An Encyclopaedia on Chinese History, Literature and Art

Dou Rong 竇融

Nov 1, 2011 © Ulrich Theobald

Dou Rong 竇融 (16 BCE-62 CE), courtesy name Zhougong 周公, was a high minister during the early decades of the Later Han period 後漢 (25-220 CE).

He hailed from Pingling 平陵 (near modern Xiangyang 咸陽, Shaanxi) and was a commandant (sima 司馬) of the crossbows during the reign of the usurper Wang Mang 王莽 (8-22 CE). He participated in the campaigns against Zhai Yi 翟義 and the rebels of the Red Eyebrows 赤眉. For his military merits he was given the title of Baron of Jianwu 建武男 and awarded the title of General of the Waves (boshui jiangjun 波水將軍).

He finally surrendered his troops to the Gengshi Emperor 漢更始帝 (r. 23-25 CE) Liu Xuan 劉玄 and secured the westernmost commanderies for the Han dynasty. The highest officials of the five commanderies of Hexi 河西 (approx. modern Gansu) made him their highest military commander. After the defeat of Liu Xuan he first sided with Wei Ao 隗囂 before he became aware that Liu Xiu 劉秀 (the eventual Emperor Guangwu 漢光武帝, r. 25-57 CE) was the strongest of the men competing for the power of the empire.

Dou Rong declared his submission under Liu Xiu, who founded the Later Han dynasty, and was appointed regional governor (mu 牧) of the province of Liangzhou 涼州 (modern Gansu).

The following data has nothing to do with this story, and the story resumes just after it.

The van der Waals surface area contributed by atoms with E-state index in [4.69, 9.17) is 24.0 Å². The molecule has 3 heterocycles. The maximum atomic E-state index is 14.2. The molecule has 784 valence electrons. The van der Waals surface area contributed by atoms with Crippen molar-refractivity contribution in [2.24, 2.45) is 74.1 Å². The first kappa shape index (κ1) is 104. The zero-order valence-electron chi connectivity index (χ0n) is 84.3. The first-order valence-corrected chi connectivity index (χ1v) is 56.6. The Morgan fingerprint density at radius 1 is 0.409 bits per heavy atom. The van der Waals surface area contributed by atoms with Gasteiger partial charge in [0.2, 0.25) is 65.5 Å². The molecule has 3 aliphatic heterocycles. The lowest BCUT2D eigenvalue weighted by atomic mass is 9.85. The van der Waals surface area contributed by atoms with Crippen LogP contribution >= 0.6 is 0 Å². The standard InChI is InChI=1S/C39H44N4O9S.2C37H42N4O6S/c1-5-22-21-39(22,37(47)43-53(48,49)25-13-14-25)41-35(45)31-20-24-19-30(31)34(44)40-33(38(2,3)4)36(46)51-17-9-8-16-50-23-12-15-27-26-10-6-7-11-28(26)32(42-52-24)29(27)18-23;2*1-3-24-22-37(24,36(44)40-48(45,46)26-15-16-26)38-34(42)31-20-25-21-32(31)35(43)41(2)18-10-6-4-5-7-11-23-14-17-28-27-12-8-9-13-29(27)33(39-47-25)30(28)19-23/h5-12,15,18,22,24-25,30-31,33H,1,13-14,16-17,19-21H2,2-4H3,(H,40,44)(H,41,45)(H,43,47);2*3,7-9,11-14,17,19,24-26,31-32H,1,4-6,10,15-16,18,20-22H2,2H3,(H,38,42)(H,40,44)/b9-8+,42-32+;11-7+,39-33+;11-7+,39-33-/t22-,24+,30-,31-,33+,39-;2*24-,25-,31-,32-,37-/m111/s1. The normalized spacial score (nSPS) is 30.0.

In 32 CE, Dou Rong took part in Emperor Guangwu's campaign against Wei Ao. For his successful support, Dou Rong was granted the title of Marquis of Anfeng 安豐侯 and was appointed regional governor of Jizhou 冀州 (approx. modern Hebei), Grand Minister of Works (da sikong 大司空) and representative chamberlain for the palace garrison (daixing weiwei 代行衛尉).

His whole family was bestowed so much honours that the Dou family belonged to the wealthiest and mightiest families of the empire. Dou Rong was forced to retire when the son of his cousin was executed because of a crime he had committed. He died shortly later in the capital Luoyang 洛陽.

Tong Chao 童超 (1992). "Dou Rong 竇融", in Zhongguo da baike quanshu 中國大百科全書, Zhongguo lishi 中國歷史 (Beijing/Shanghai: Zhongguo da baike quanshu chubanshe), Vol. 1, 186.